Ali, Once again you have met your objective to stir the minds of your readers and to have them, in turn, stir others. The many facets of humanity make the choices less than obvious. Some of us are of an intellectual bent. Others wind themselves around money like a dragon in a gilded lair. Some yield to their athletic abilities. A very few combine all their capabilities to find what these days is called "a balanced life." As I see it, each of us is a combination of genetic pre-disposition warped by nurture and nature. It is a far distant future when we will be able to scan the code of an infant to be and modify it to fit someone's idea of what is right and then control circumstances to get the "required"result. I, for one, pray that day never comes.

CityVP Manjit

CityVP Manjit

4 years ago #18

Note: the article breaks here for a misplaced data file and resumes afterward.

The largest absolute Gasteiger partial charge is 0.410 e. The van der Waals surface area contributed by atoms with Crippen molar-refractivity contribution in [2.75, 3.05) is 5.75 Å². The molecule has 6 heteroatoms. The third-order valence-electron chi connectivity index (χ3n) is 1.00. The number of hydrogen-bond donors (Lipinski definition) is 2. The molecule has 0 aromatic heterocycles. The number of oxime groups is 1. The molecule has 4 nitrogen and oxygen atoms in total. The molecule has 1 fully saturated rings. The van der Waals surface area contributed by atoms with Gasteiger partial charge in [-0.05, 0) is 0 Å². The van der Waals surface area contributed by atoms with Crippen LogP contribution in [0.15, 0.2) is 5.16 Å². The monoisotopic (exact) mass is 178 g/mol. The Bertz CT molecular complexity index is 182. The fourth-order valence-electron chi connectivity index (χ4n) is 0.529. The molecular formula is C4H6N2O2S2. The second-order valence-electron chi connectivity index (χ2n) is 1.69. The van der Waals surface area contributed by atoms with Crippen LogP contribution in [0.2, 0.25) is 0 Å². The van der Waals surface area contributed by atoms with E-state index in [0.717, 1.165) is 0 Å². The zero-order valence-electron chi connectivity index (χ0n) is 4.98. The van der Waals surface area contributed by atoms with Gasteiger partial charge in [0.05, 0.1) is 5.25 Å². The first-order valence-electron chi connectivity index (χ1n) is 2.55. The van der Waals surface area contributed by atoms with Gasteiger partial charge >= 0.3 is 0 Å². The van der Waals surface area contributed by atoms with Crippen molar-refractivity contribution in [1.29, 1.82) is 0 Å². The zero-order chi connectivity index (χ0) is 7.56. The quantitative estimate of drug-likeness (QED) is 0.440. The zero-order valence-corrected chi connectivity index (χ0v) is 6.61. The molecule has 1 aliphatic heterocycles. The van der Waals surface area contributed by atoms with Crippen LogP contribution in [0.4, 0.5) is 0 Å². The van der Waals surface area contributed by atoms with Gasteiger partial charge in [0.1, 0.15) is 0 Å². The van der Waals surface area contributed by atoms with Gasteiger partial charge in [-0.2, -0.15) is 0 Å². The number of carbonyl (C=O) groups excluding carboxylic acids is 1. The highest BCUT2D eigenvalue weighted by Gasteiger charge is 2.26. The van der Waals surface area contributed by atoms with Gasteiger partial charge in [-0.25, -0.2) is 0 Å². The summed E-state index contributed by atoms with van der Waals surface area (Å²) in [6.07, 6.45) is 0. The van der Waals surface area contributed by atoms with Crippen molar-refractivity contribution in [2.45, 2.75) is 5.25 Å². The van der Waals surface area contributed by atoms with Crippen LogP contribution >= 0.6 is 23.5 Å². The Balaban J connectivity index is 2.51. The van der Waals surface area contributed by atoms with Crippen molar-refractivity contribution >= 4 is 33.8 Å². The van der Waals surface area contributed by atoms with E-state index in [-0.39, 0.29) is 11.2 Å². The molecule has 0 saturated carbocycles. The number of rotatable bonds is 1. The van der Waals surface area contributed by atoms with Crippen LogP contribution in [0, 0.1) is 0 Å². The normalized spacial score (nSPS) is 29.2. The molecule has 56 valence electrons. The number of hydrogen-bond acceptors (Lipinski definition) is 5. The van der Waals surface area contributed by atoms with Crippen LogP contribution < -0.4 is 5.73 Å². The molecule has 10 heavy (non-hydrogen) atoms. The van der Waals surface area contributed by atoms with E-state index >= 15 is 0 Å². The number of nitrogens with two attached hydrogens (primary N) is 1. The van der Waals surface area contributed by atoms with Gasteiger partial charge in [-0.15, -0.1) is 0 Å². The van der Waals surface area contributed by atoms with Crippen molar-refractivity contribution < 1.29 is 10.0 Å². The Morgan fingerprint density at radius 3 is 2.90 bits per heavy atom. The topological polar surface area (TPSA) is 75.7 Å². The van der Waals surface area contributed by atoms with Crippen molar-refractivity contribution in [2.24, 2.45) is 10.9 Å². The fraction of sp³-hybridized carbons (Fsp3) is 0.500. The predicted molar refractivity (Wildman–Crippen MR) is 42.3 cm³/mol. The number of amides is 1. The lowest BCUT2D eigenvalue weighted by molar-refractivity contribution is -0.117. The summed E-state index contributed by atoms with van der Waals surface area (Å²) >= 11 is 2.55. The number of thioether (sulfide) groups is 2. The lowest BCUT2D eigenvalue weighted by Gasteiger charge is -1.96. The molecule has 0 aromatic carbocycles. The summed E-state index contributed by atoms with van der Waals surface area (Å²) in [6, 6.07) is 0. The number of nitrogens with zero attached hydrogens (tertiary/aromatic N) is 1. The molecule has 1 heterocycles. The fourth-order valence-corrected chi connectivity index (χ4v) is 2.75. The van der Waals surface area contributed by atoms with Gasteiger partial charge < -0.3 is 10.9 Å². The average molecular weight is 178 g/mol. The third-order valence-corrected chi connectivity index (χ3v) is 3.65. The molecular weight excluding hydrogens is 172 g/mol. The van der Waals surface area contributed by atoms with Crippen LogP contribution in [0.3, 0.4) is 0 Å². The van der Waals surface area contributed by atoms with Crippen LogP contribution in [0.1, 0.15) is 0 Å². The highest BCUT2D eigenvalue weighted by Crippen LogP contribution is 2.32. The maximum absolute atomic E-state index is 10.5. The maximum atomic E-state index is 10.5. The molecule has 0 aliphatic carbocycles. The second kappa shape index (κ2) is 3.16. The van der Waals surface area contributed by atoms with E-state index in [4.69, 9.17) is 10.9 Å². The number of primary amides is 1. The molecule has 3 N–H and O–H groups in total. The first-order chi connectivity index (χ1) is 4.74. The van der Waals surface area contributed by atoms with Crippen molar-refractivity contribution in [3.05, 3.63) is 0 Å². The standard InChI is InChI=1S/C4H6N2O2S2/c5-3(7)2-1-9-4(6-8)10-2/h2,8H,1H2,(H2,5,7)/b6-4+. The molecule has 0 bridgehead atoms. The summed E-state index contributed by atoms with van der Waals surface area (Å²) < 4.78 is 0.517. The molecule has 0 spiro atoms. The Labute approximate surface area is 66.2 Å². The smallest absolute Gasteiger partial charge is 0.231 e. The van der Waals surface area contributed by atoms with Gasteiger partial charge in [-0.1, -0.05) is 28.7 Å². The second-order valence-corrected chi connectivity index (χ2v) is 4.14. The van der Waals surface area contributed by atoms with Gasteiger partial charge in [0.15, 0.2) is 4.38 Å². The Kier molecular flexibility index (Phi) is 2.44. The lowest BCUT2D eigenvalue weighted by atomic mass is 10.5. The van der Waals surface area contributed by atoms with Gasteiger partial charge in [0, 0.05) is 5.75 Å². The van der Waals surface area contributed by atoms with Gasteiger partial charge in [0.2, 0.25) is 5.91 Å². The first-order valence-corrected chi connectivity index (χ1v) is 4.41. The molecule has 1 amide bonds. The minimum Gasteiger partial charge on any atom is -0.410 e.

We are all walking in a social shoe shop and that is why we have personal brand, because it matters how we walk and the style of our talk but outside this branded place we get to know how the boots of well conditioned authority shall kick us if we should have the audacity to think. The social shoe shop is the unfortunate reality rather than the road far less traveled to renaissance reality. So as Sara Jacobovici says "existential quality of our innate capacity to choose is there" but the social shoe shop decides who gets the kicks and who gets kicked and how that gets modeled first on the human conditioning cat-walk. We are the products of our fashion rather than the fashion of our mind. In order to preserve our innate capacity to choose, then less becomes more in this regard. Are we willing to be well heeled with the price tag that this comes with? Or do we take a tip out of the barefoot way and choose a way of walking that only the few will want to take? http://www.littleecofootprints.com/2014/09/benefits-of-barefoot-walking.html The barefoot metaphor is the one that the many will look down upon as they try a new look and new fit in the social shoe shop. No shoes and you don't get to play. The barefoot metaphor frightens people where as new shoes metaphor makes people easily pleased. Are we not easily pleased?